# What is the asymptotic bound for $1n + 2(n-1) + 3(n-2) + … + (n-1)2 + n$?

My best guess is that the series $$\sum_{i=1}^n i(n-(i-1))$$ becomes $$2 \Bigg[ n + 2(n-1) + ... + \frac{n}{2} \bigg(n-\bigg(\frac{n}{2}-1\bigg)\Bigg)\Bigg]$$ So the highest term is $$n^2$$ and there are $$n$$ terms. Does that mean its $$O(n^3)$$? That seems high. Intuitively, it seems like it should be closer to $$O(n^2)$$ but I can't find a way to bring it down mathematically.

• Try distributing $i$ in the summation then break it out into multiple summations. Solve them each independently. – ryan Apr 17 at 20:27
• Agh, that was it. $\sum_{i=1}^n in + \sum_{i=1}^n -(i^2)-i$ is roughly $\frac{1}{2}n^3 - \frac{1}{3}n^3$ so still $O(n^3)$ – Zaya Apr 17 at 20:39
• Your proof sketch for $O(n^3)$ is perfectly fine -- nothing more needed! Of course, we'd like $\Theta$ and for that you need to do more. – Raphael Apr 17 at 20:54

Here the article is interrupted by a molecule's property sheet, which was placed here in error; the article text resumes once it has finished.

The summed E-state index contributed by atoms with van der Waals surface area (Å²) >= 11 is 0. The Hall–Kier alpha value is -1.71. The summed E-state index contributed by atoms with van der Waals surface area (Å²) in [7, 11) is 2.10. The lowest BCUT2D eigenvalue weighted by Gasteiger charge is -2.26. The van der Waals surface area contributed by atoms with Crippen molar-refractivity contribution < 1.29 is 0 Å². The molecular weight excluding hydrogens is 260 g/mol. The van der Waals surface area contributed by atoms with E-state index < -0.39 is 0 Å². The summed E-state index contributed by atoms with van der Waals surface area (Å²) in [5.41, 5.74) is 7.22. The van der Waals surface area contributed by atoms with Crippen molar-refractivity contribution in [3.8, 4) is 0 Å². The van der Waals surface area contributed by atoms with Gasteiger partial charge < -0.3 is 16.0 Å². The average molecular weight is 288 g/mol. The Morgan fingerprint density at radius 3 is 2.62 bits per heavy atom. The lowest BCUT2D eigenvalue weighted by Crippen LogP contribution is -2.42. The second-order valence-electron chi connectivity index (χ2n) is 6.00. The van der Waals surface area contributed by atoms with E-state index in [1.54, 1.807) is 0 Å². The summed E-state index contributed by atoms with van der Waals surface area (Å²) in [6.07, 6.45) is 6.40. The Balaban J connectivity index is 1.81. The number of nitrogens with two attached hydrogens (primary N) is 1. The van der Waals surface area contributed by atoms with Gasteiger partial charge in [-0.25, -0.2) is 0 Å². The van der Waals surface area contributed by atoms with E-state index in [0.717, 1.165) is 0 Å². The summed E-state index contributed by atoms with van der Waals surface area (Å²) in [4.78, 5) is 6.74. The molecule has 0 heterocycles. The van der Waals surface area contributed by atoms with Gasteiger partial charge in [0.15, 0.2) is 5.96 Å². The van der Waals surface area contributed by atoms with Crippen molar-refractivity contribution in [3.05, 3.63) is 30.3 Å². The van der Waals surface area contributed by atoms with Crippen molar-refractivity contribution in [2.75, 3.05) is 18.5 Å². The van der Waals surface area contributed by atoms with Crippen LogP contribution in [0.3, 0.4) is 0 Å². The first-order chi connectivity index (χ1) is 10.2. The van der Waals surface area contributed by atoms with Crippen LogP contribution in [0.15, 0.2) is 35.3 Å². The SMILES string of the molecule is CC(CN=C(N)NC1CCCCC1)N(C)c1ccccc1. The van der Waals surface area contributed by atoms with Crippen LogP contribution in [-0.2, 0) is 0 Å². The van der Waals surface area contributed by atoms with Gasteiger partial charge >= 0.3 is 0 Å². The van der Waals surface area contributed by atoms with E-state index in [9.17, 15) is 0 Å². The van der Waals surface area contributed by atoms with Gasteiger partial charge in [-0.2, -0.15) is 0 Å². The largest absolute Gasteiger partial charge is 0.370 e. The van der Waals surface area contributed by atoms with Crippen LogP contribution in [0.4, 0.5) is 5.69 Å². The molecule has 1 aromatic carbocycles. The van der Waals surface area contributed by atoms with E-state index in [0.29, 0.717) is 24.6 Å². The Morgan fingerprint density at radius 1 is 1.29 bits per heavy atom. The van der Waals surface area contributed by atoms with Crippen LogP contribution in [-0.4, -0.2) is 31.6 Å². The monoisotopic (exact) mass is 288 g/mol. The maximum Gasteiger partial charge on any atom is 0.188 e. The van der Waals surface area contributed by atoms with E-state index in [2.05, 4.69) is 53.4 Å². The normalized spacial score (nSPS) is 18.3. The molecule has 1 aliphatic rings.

We can lower bound the sum roughly by $$\sum_{i=1}^n i(n+1-i) \geq \sum_{i=n/3}^{2n/3} (n/3)^2 \geq (n/3)^3.$$ This shows that it is $$\Omega(n^3)$$. Since each summand is at most $$n^2$$, the sum is also $$O(n^3)$$.
We can also compute the sum explicitly: $$\sum_{i=1}^n i(n+1-i) = (n+1) \sum_{i=1}^n i - \sum_{i=1}^n i^2 = (n+1) \frac{(n+1)n}{2} - \frac{n(n+1)(2n+1)}{6} = \frac{n(n+1)(n+2)}{6}.$$ This expression equals the binomial coefficient $$\binom{n+2}{3}$$, and we can prove this bijectively. The binomial coefficient counts triples $$(a,b,c)$$ of elements satisfying $$0 \leq a < b < c \leq n+1$$. Notice that $$1 \leq b \leq n$$, and this corresponds to summation over $$i$$. Given $$b$$, we have $$b$$ choices for $$a$$ and $$n+1-b$$ choices for $$c$$.
\begin{align*} T(n)&=1n + 2(n-1) + 3(n-2) + ... + (n-1)2 + n\\ &=n(1+2+...+n)-(1+2+3+...+n)\\ &=(n-1)(1+2+3+...+n)\\ &=\Theta(n^3) \end{align*}
From ryan's comment, the summation, when you distribute $$i$$ and split it into more summations comes to $$\sum_{i=1}^n i(n-(i-1)) = \sum_{i=1}^n (i*n) + \sum_{i=1}^n (-(i^2)-i)$$ which is roughly $$\frac{1}{2}n^3 - \frac{1}{3}n^3$$ so the asymptotic bound is, in fact $$O(n^3)$$
• Can you edit it so it's omega $n^3$ too? – lox Apr 17 at 20:49